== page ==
It also means buying shares when they are at their most expensive, and thus riding high in the index so you'd have piled into a basket of worthless dot-com shares at the end of the 1990s, for example. Far from being risk free, this looks like a very bad way to manage other people's money (it is also one of the main arguments against buying traditional index funds).

Replicate these strategies across thousands of funds and you get the main reasons why most professional investors offer poor value for money. There has to be a better way.

A new proposal for the active fund management industry

There's a better way for fund managers to charge their customers. It will not only cost investors less, but will change the way that professional investors manage our money. Their interests will be aligned with their customers they will only get paid if they make money.

Here's how it would work. Firstly, fund managers should not be expected to work for nothing. They incur costs on our behalf for administering funds that need to be paid for. This is what you pay for when you invest in a self-invested personal pension (Sipp).

For example, my Sipp charges a fee of 0.5% of the fund's value, capped at £240 per year. The beauty of this is that you do not pay more just because your fund keeps growing past a certain point in this case above £48,000. All investors should therefore pay a modest, capped administration fee.

The remainder of the fund manager's income should come from performance fees. So they would only get paid if they make money for their investors. By far the best example of an appropriate fee structure I've seen is the one Warren Buffet used when he ran his own investment business.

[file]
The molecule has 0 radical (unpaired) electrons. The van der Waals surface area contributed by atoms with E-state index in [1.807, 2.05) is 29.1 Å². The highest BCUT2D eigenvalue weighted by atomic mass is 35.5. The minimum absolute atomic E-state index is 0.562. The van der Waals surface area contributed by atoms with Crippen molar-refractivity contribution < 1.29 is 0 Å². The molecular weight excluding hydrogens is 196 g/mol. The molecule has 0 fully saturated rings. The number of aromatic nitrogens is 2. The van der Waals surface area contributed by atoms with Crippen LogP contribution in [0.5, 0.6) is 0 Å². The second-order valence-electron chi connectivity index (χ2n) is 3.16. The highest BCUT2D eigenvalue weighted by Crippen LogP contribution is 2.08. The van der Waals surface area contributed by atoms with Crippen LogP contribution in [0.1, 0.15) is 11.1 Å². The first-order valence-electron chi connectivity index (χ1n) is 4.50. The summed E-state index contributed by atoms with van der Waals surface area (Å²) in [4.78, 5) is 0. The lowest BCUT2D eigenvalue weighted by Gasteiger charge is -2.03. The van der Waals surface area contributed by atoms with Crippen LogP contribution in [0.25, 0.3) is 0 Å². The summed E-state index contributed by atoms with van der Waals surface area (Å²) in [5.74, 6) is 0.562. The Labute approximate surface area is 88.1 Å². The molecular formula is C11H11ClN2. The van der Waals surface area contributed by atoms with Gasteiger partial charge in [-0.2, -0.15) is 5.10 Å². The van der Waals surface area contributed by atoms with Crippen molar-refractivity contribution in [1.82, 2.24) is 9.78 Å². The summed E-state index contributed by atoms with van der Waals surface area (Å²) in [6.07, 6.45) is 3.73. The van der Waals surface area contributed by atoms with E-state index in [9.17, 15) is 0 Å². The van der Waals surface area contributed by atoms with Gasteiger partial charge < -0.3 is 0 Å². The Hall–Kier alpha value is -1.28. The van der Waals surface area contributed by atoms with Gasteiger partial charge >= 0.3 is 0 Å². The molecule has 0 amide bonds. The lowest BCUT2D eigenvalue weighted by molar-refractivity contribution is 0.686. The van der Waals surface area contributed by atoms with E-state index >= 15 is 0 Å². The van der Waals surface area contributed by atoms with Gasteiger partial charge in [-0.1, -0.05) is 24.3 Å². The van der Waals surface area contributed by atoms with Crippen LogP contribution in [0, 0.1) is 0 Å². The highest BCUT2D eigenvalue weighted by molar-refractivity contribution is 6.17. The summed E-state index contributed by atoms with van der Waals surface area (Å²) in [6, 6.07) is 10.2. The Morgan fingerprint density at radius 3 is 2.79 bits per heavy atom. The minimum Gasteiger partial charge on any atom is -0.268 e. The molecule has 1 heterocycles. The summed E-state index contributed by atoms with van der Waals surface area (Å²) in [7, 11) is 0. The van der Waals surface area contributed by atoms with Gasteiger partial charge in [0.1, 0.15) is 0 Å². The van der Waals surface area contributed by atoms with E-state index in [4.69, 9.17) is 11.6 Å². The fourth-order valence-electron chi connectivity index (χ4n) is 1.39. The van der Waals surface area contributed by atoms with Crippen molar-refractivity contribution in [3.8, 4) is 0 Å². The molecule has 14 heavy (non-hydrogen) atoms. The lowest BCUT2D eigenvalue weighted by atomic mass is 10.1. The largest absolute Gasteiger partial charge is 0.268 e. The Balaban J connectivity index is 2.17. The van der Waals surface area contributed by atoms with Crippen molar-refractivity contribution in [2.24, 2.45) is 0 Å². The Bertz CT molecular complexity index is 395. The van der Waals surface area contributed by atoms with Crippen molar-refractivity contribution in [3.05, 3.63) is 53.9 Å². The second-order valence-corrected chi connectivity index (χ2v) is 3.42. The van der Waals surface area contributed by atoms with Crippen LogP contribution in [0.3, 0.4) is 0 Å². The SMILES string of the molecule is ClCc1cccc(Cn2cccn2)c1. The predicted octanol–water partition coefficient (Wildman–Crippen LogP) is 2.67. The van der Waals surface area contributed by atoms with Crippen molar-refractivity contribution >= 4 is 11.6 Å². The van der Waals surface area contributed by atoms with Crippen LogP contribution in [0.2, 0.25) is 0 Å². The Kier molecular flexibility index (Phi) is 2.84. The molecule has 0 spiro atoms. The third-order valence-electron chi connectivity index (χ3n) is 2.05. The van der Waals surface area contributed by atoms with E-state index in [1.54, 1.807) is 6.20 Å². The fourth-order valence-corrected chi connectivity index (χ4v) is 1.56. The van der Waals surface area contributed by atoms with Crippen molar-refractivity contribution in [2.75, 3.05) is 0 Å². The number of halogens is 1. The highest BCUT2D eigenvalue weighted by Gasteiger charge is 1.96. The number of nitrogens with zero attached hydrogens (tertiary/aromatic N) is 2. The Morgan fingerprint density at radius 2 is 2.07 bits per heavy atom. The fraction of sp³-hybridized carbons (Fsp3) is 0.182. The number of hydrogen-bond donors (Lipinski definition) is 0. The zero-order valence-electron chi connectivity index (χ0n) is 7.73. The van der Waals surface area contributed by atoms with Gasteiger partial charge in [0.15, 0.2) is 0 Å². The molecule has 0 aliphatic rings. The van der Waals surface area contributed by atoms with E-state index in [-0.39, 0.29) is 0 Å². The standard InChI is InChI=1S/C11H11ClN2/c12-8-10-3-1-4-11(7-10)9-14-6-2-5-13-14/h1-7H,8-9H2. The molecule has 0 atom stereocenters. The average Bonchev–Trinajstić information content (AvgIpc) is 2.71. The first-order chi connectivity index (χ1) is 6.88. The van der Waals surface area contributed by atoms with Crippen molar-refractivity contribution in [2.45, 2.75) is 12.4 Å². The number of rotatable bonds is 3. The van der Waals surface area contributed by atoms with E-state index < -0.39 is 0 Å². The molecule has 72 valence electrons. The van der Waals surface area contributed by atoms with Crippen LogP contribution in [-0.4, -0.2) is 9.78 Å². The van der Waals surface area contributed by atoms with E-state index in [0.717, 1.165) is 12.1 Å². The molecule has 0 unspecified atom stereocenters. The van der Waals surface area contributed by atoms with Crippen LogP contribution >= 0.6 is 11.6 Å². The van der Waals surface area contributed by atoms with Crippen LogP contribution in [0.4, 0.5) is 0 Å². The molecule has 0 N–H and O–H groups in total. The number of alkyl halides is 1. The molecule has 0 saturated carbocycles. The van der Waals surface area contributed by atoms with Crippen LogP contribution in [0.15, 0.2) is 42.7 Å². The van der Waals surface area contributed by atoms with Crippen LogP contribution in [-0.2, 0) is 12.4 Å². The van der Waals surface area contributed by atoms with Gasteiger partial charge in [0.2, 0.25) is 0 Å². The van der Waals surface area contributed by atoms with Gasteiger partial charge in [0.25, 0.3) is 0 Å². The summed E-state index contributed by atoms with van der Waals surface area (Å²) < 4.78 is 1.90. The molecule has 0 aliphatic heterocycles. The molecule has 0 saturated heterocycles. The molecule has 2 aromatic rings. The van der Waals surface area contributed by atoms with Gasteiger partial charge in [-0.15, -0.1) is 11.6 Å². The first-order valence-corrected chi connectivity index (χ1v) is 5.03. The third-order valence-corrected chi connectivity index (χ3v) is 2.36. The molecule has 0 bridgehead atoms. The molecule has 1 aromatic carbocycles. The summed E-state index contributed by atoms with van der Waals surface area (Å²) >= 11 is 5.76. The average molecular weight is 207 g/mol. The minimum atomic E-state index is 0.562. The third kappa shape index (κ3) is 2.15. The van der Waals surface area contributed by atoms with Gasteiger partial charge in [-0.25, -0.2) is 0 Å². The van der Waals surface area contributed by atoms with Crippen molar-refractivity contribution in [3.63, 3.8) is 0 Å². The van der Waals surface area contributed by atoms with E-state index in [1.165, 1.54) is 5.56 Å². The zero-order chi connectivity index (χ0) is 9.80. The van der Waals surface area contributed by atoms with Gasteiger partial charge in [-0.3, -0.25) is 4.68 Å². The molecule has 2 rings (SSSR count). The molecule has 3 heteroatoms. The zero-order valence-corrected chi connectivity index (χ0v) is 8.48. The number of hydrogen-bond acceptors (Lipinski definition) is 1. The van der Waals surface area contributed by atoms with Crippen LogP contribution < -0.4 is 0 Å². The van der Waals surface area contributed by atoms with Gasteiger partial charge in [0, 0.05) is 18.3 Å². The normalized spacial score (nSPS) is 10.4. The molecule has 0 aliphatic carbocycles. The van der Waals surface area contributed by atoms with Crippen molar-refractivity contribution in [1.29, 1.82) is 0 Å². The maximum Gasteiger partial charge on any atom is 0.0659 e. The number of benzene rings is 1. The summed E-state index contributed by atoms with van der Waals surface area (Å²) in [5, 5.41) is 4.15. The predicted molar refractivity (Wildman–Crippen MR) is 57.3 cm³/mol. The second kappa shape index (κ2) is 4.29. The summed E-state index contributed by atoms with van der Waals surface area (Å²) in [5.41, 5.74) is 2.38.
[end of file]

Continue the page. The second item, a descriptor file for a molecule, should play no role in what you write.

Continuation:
In this case, he had to earn a 6% return annually before he was paid a fee. He would keep 25% of any return above 6% subject to an agreed maximum. So, if the fund returned 10%, the investor would get 9% and Buffett 1%.

On top of that, any returns below 6% would have to be recovered in future years before the manager could take a fee. The fund manager would also have to invest a significant sum of their own money in the fund.

This seems like an honest and fair way to charge customers, but there is a more powerful impact to consider. To adopt this fee structure, active fund managers would have to change the way they managed money. They would first focus on not losing money. Secondly, it would encourage the managers to concentrate portfolios in good businesses that were undervalued rather than trying to mimic an index.

We think that very few active fund managers could adopt this strategy because most are not good enough to do so. It would turn active fund management into a cottage industry - where it rightly belongs - without the huge infrastructure and costs that presently exist.

Of course, there is no perfect fund charging structure. But what's clear is that the current ones are too high. Under my proposal, the active fund management sector would shrink dramatically. Most investors could still invest in cheap tracking funds with the option of paying for active management but under this structure, at least they might actually get what they pay for.

Phil spent 13 years as an investment analyst for both stockbroking and fund management companies.


After graduating with a MSc in International Banking, Economics & Finance from Liverpool Business School in 1996, Phil went to work for BWD Rensburg, a Liverpool based investment manager. In 2001, he joined ABN AMRO as a transport analyst. After a brief spell as a food retail analyst, he spent five years with ABN's very successful UK Smaller Companies team where he covered engineering, transport and support services stocks.


In 2007, Phil joined Halbis Capital Management as a European equities analyst. He began writing for Moneyweek in 2010.